If we do a retcon, will it make that lawsuit go away?
Superman, Krypton, Smallville, Lex Luthor, Superboy, Lana Lang, rocket ship, super suit, heat vision, Ma and Pa Kent, glasses, and a spit curl; everything you already know about Supermanâ€™s history.Â The origin story has been told so many times I would bet you could walk up to some hot girl on the street and ask her about any of these, and she would know what you were talking about.Â So why, oh why, did DC give the light to Geoff Johns to retcon the well known origin story?
While the changed universe following the most recent Crisis is probably a good enough reason, that nagging lawsuit concerning the title character and his younger self seem more likely a reason to retell some of the events in a way that is similar but uniquely original.Â So is this new telling really a derivative work?
Thatâ€™s a question that is best left to the lawyers and the judges who are much more knowledgeable regarding these issues, but from what I see, there are plenty of attempts to do something original, but it just doesnâ€™t come off quite right.Â On the plus side, Johns avoided all mentions of Clark Kent being rocketed to Earth to escape an exploding Krypton – no really, read the Jor-El segment again, and youâ€™ll see no mention of an exploding planet was made.Â Likewise, the young Christopher Reeve doesnâ€™t have superpowers from the moment he reaches the planetâ€™s surface, but instead starts to gain powers near puberty.
While heâ€™s shown to exhibit a tough exterior, and cold breath early – a secret shared between Lana Lange, Ma Kent, young Christopher Reeve, and John Schneider – itâ€™s not until his first kiss with Lana that young Christopher Reeve gets his heat vision.Â And he uses it to nearly burn the school to the ground.Â Itâ€™s the same, but different, see?Â Also changed to make it more believable is the origin story of young Christopher Reeveâ€™s glasses.Â During his exchange with the hologram of his father, a pair of perfectly round pieces of glass break off the rocket, that Ma fashions into a pair of glasses to keep young Christopher Reeveâ€™s heat vision for burning anyone or anything else.Â Also revealed is the vision Ma Kent has of Krypton, which gives her the idea to create the Superboyâ€™s costume.Â Since we really havenâ€™t seen this take on the origins of these two items, it fits perfectly into a Secret Origin story.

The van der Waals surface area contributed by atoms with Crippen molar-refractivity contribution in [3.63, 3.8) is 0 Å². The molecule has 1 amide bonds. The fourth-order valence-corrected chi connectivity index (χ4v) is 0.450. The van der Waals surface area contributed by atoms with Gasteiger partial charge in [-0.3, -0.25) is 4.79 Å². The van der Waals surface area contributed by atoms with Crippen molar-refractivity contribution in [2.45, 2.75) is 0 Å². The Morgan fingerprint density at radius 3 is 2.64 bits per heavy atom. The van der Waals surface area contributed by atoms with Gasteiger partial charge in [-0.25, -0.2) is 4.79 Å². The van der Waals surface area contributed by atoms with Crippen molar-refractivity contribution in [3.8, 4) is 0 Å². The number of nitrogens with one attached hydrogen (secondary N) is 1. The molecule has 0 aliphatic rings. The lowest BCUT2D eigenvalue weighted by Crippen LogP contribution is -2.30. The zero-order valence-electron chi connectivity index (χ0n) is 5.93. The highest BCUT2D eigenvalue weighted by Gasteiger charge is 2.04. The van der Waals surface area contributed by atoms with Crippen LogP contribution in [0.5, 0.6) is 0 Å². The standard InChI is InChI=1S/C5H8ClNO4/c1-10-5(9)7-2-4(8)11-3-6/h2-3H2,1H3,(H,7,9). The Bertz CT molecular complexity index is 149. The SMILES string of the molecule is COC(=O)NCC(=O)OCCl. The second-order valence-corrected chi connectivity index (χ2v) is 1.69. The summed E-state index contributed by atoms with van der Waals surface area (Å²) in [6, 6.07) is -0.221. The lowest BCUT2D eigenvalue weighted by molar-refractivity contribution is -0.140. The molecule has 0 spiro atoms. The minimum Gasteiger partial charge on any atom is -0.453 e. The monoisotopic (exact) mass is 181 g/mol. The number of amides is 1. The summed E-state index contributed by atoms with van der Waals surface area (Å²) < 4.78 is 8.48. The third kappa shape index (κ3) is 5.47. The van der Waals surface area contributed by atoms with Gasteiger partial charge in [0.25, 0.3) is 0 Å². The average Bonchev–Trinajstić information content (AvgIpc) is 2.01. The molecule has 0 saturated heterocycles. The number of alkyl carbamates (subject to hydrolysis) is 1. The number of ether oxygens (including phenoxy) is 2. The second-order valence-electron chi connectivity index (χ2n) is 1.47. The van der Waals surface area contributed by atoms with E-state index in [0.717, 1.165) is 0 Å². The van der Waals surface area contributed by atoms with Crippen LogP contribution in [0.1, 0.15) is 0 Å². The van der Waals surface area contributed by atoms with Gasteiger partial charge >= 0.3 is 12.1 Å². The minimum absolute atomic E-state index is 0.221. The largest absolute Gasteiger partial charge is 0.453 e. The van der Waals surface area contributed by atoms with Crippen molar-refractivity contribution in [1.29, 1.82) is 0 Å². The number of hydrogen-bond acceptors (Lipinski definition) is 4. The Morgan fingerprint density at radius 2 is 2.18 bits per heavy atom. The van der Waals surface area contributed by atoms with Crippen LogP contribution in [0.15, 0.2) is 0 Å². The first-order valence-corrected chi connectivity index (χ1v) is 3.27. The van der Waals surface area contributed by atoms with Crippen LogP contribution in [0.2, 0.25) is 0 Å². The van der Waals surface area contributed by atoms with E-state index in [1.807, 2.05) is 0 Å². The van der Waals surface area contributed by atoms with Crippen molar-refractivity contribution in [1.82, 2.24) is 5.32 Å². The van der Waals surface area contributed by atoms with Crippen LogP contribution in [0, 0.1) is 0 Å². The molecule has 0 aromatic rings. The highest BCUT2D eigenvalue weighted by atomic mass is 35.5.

While I do like Geoff Johns writing, a lot of the other story elements seem straight out of Smallville.Â This is especially true during the concluding pages, when a tornado rips through town, causing Lana to get in a pickle, and giving readers the hint that Clark uses his power of flight to save her.Â Even Jor-Elâ€™s monologue introducing himself to his son, while different, seems eerily similar to Marlon Brandoâ€™s delivery in the 1979 flick.Â Of course a lot of this could be the result of Supermanâ€™s mythos being so engrained into our history that the line between the new and the old has blurred to the point it is difficult to tell one, without thinking of the other.
While that may be a convenient out for the writing, my biggest problem with the issue is Gary Frankâ€™s art.Â Frank is a great artist and does a bang up job in the layout, composition, staging, and so on, but I wish the muckety-mucks who run the company would send out a memo demanding artists to stop using likenesses for their character design.Â Itâ€™s simply creepy seeing Frank trying to take the visage of Christopher Reeve that we are familiar with and de-age the face to make it fit the story.Â In some panels it plays off as a nice homage, but other times it just seems so off and wrong.Â This also goes for the depiction of Pa Kent.Â With Smallville being a big deal, I can understand wanting to caricature John Scheider, but if one goes down that path, it needs to be followed and be consistent through the rest of the issue.Â Unfortunately, it doesnâ€™t work as the face falls apart to the point by the end of the issue Pa looks nothing like he did on the first page.Â And letâ€™s not get started on the Jeffrey Hunter rendition of Jor-El.
Overall, itâ€™s not a bad issue.Â Those who are under the age of 12, or who havenâ€™t seen Superman the Movie, watched the animated, series, seen Kristen Kruek strut her stuff on Smallville, or even been told the a phone-line version of the origin, will certainly get a lot of this issue.Â But for the rest of us, a big shrug of the shoulder is in store.Â I think the best reason to pick up this issue is to get the lead-in to the Legion of Super-Heroes appearance that is just around the corner.
The pacing works, the story elements click, and it does look pretty, but overall Superman: Secret Origin #1 only tops out at 3 out of 5 Stars for this reviewer.